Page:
4.Do More of What Interests Me: This relates to Goal 1 a bit. I am guilty of agreeing to do things that don’t make me happy in order to keep the peace or make other people feel good. This year I want to be a bit stricter about what I agree to get involved in, if it doesn’t make me happy I want to avoid it. I know this isn’t always possible and obligations are always going to be there but I certainly want to cut down the amount of negative or unproductive things I have to do.
5.Be More Grateful: I’m not an ungrateful person but I want to look more at the positives in life. I want to take a little time each day to write at least one positive thing that happened or I felt that day. Even on the worst days I want to find one good thing to appreciate, no matter how small. I am hoping that in the long run, this will help me to have a more positive outlook on life.
What are your goals for 2015? How do you go about achieving your goals?
I’ve been a bit lazy on the old dressmaking front recently, a few iffy and unfinished projects turned me off it. I missed making my own clothes though so I decided to ease myself into it with a nice easy pattern; Simplicity 1609. I got all my bits and bobs ready and cut out the pieces I needed to make view B of the pattern.
I used a lovely piece of Amy Butler Henna Paisley to make the dress, I figured it would layer up nicely in the cold weather and brighten up dark days but would also make a sweet summer dress.
The pattern came together beautifully and was a dream to make up. The trickiest part was matching up the facing but even then, I just needed a bit of patience.
(The light was going here a bit so the pictures aren’t great).
I managed the whole dress in an afternoon and wore it out to meet friends in Glasgow last night. I got a lot of compliments and will definitely be running up a few more of these staples! Last night I teamed this with a turquoise short sleeved sweater (with the bow popping out at the neck line), turquoise tights and navy blue shoes and bag. I felt very bright!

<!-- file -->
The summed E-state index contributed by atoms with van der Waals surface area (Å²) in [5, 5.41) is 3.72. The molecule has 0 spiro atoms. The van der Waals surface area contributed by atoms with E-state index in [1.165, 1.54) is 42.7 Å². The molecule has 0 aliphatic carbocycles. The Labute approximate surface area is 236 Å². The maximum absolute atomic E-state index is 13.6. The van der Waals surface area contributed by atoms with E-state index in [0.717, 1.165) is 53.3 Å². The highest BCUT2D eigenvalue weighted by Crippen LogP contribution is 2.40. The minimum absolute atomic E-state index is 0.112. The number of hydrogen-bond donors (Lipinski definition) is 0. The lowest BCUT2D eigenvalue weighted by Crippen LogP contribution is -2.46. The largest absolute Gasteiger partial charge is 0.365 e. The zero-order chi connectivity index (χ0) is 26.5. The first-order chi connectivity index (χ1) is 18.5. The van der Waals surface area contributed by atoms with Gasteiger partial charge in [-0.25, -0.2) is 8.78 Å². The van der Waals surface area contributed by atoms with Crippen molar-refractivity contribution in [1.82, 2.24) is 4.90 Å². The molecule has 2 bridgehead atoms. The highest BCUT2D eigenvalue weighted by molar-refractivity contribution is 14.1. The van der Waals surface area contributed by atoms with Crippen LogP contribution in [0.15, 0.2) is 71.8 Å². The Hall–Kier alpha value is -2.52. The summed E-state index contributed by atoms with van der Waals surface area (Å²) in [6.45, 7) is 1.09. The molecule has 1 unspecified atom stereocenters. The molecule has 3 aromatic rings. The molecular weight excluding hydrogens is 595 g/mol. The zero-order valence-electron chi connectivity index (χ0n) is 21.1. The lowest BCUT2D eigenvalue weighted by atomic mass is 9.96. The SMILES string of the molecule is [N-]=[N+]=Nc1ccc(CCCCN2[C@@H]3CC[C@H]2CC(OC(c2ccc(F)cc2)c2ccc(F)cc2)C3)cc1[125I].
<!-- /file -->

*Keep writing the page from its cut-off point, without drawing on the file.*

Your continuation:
“He was ultra-modern, not merely up-to-date, but far ahead of it; his wall papers, his hangings, his tapestries and his printed books have twentieth century in every touch of them” George Bernard Shaw (Abrams, 2003)
William Morris (1834-1896) was a British textile designer, poet, novelist, social activist and translator. He developed a close relationship with the Pre Raphelite Brotherhood and became a forerunner of the Arts and Crafts movement. Morris was a strong advocate of the links between utility and art, he emphasized that design and production should not be separate from one another, the designer should be the maker;
Men whose hands were skilled in fashioning things could not help thinking the while and soon found out that their deft fingers could express some part of the tangle of their thoughts, and that this new pleasure hindered not their daily work, for in their very labour that they lived by lay the material in which their thought could be embodied; and this though they laboured, they laboured somewhat for these pleasure. (Morris, 2001)
Rooted in his social belief that art should not be a practice exclusive to the upper class, Morris emphasized the importance of the craftsman in the design and production of artworks. As in his literature, Morris often relates to a Medieval themes in his analysis of the designer/maker.
Morris further brings through the influence of the Medieval in his designs, many of his textile prints and weaves demonstrate a pastoral identity which show a development of Medieval styles.
In 1881, Morris acquired the Merton Abbey land and outhouses which were modified to become a mill and workhouse for Morris & Co. It was here that Morris was able to experiment with printed textiles and he produced Jasmine Trail;